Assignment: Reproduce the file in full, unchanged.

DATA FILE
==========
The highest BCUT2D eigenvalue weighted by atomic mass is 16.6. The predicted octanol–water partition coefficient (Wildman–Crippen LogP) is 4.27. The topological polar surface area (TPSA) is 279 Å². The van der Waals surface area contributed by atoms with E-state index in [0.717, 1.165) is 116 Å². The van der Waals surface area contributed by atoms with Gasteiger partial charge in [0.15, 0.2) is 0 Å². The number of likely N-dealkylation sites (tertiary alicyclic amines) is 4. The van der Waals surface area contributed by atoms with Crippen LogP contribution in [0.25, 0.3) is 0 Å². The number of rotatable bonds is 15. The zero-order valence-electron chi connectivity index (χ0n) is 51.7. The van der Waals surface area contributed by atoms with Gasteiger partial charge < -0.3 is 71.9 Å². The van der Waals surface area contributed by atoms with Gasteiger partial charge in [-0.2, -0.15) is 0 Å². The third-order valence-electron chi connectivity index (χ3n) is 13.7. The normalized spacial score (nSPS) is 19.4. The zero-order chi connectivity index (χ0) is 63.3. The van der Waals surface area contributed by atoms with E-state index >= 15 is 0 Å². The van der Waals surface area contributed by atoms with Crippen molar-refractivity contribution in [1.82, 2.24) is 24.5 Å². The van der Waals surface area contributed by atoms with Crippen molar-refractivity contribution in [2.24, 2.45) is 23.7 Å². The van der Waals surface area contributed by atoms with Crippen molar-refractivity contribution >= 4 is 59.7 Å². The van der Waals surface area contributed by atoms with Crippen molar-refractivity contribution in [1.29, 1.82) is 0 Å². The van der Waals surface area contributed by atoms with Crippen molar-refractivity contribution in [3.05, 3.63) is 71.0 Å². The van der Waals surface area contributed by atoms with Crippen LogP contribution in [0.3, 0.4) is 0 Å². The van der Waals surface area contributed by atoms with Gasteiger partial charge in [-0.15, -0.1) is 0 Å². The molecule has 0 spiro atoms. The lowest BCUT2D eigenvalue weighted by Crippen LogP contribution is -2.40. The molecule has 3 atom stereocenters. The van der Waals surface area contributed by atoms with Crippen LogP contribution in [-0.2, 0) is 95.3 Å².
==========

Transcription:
The highest BCUT2D eigenvalue weighted by atomic mass is 16.6. The predicted octanol–water partition coefficient (Wildman–Crippen LogP) is 4.27. The topological polar surface area (TPSA) is 279 Å². The van der Waals surface area contributed by atoms with E-state index in [0.717, 1.165) is 116 Å². The van der Waals surface area contributed by atoms with Gasteiger partial charge in [0.15, 0.2) is 0 Å². The number of likely N-dealkylation sites (tertiary alicyclic amines) is 4. The van der Waals surface area contributed by atoms with Crippen LogP contribution in [0.25, 0.3) is 0 Å². The number of rotatable bonds is 15. The zero-order valence-electron chi connectivity index (χ0n) is 51.7. The van der Waals surface area contributed by atoms with Gasteiger partial charge < -0.3 is 71.9 Å². The van der Waals surface area contributed by atoms with Gasteiger partial charge in [-0.2, -0.15) is 0 Å². The third-order valence-electron chi connectivity index (χ3n) is 13.7. The normalized spacial score (nSPS) is 19.4. The zero-order chi connectivity index (χ0) is 63.3. The van der Waals surface area contributed by atoms with E-state index >= 15 is 0 Å². The van der Waals surface area contributed by atoms with Crippen molar-refractivity contribution in [1.82, 2.24) is 24.5 Å². The van der Waals surface area contributed by atoms with Crippen molar-refractivity contribution in [2.24, 2.45) is 23.7 Å². The van der Waals surface area contributed by atoms with Crippen molar-refractivity contribution >= 4 is 59.7 Å². The van der Waals surface area contributed by atoms with Crippen molar-refractivity contribution in [1.29, 1.82) is 0 Å². The van der Waals surface area contributed by atoms with Crippen molar-refractivity contribution in [3.05, 3.63) is 71.0 Å². The van der Waals surface area contributed by atoms with Crippen LogP contribution in [0.3, 0.4) is 0 Å². The van der Waals surface area contributed by atoms with Gasteiger partial charge in [-0.15, -0.1) is 0 Å². The molecule has 0 spiro atoms. The lowest BCUT2D eigenvalue weighted by Crippen LogP contribution is -2.40. The molecule has 3 atom stereocenters. The van der Waals surface area contributed by atoms with Crippen LogP contribution in [-0.2, 0) is 95.3 Å².